The hutongs are, as we touched on above, a preserved slice of Old China in the heart of metropolitan Beijing. These narrow, grey-bricked streets of single-story buildings, constructed on a grid system, are dense with traditional siheyuan (courtyard) houses. They’re mostly residential, and relatively untouched by Western-esque development. This walking tour offers a way of exploring them while sampling their array of breakfast dishes.
We say ‘sampling’, but in reality, you’ll eat very well. Your guide will likely first take you to try fried pork dumplings, and youtiao (fried dough sticks) dipped in doujiang (soy milk). Then there’ll be jianbing, a crêpe cooked in front of you on a hotplate (everything you eat on this tour is cooked-to-order, and hyper-fresh). It’s loaded with a gooey egg, herbs and chilli.

You’ll stop midway for coffee or tea, at which point you might get to try mung bean juice (an acquired taste, in our experience, but don’t let that put you off). A little later, you might stop for spicy noodles, and breakfast dishes made with lamb in a Muslim cafe.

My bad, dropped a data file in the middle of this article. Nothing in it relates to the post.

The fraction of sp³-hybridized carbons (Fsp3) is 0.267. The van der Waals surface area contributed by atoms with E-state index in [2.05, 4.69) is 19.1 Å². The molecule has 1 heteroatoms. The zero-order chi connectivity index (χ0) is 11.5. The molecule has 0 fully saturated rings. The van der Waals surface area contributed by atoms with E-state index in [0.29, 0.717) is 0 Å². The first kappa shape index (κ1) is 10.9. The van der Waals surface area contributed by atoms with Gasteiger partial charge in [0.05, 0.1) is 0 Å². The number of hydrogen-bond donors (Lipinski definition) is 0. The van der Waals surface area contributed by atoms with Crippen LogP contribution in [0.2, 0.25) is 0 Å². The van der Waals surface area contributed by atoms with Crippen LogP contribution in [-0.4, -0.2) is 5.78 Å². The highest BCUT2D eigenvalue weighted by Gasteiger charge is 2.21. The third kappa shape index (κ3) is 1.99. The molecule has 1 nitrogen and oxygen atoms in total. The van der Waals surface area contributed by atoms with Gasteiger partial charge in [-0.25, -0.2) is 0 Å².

One of the delights of this tour is watching the sleepy hutongs rouse steadily into life. More and more bicycles streak down their streets. The odd pair of cars engage in a stand-off. Children are walking to school. Locals will join you at the stands to grab breakfast on the go, or cram into a cafe booth alongside you to eat a bowl of dumplings before continuing with their commute.

A ‘secret’ evening dining tour by tuk-tuk, Chengdu

The laid-back city of Chengdu is mostly known in the West for its giant pandas and teahouses, but its food is celebrated throughout China. It’s located in Sichuan province, and it’s here you’ll find some of the country’s hottest dishes. Their star feature is a pepper that numbs the feeling in your tongue – it isn’t, in fact, terribly spicy, but can take some getting used to.

You’ll join your guide, a Chengdu resident, on a tour of four or five eating places. The premise —which is very much lived up to, in our experience — is that you’ll get to dine on great food in out-of-the-way spots you’d be unlikely to stumble upon if exploring independently. Think unassuming street stalls and even a private apartment-turned-pop-up-restaurant.

Food-wise, expect plenty of heat, but that’s not all that’s on the menu. You can try Sichuan stuffed pancakes, many types of noodle, and even Chinese wine. The beer and soft drinks are free-flowing. You’ll finish the evening with a flourish in a hidden-from-view bar which just happens to enjoy some of the best panoramas over the city.